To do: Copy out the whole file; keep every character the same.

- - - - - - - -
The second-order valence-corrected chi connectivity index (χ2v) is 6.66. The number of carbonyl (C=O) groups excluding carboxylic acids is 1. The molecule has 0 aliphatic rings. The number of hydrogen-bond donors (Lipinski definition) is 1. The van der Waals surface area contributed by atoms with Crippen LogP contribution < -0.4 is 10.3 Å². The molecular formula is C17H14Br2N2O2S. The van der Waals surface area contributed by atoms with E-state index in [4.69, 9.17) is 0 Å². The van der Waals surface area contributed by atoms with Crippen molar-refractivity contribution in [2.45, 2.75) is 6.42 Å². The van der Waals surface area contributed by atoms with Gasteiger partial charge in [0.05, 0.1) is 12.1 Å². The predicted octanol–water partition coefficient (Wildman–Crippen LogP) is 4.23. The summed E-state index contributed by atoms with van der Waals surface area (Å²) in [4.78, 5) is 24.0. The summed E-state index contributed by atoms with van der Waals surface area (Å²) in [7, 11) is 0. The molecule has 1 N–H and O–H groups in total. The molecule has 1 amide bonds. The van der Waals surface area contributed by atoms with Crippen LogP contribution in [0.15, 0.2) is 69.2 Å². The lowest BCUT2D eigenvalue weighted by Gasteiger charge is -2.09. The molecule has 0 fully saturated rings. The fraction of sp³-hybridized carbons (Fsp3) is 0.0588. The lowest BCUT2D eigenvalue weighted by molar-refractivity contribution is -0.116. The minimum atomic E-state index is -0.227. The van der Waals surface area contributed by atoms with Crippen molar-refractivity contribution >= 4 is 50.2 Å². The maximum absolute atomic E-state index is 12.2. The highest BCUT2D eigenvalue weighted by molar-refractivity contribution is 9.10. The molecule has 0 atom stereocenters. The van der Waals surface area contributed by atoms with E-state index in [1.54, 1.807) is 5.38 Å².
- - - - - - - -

The second-order valence-corrected chi connectivity index (χ2v) is 6.66. The number of carbonyl (C=O) groups excluding carboxylic acids is 1. The molecule has 0 aliphatic rings. The number of hydrogen-bond donors (Lipinski definition) is 1. The van der Waals surface area contributed by atoms with Crippen LogP contribution < -0.4 is 10.3 Å². The molecular formula is C17H14Br2N2O2S. The van der Waals surface area contributed by atoms with E-state index in [4.69, 9.17) is 0 Å². The van der Waals surface area contributed by atoms with Crippen molar-refractivity contribution in [2.45, 2.75) is 6.42 Å². The van der Waals surface area contributed by atoms with Gasteiger partial charge in [0.05, 0.1) is 12.1 Å². The predicted octanol–water partition coefficient (Wildman–Crippen LogP) is 4.23. The summed E-state index contributed by atoms with van der Waals surface area (Å²) in [4.78, 5) is 24.0. The summed E-state index contributed by atoms with van der Waals surface area (Å²) in [7, 11) is 0. The molecule has 1 N–H and O–H groups in total. The molecule has 1 amide bonds. The van der Waals surface area contributed by atoms with Crippen LogP contribution in [0.15, 0.2) is 69.2 Å². The lowest BCUT2D eigenvalue weighted by Gasteiger charge is -2.09. The molecule has 0 fully saturated rings. The fraction of sp³-hybridized carbons (Fsp3) is 0.0588. The lowest BCUT2D eigenvalue weighted by molar-refractivity contribution is -0.116. The minimum atomic E-state index is -0.227. The van der Waals surface area contributed by atoms with Crippen molar-refractivity contribution >= 4 is 50.2 Å². The maximum absolute atomic E-state index is 12.2. The highest BCUT2D eigenvalue weighted by molar-refractivity contribution is 9.10. The molecule has 0 atom stereocenters. The van der Waals surface area contributed by atoms with E-state index in [1.54, 1.807) is 5.38 Å².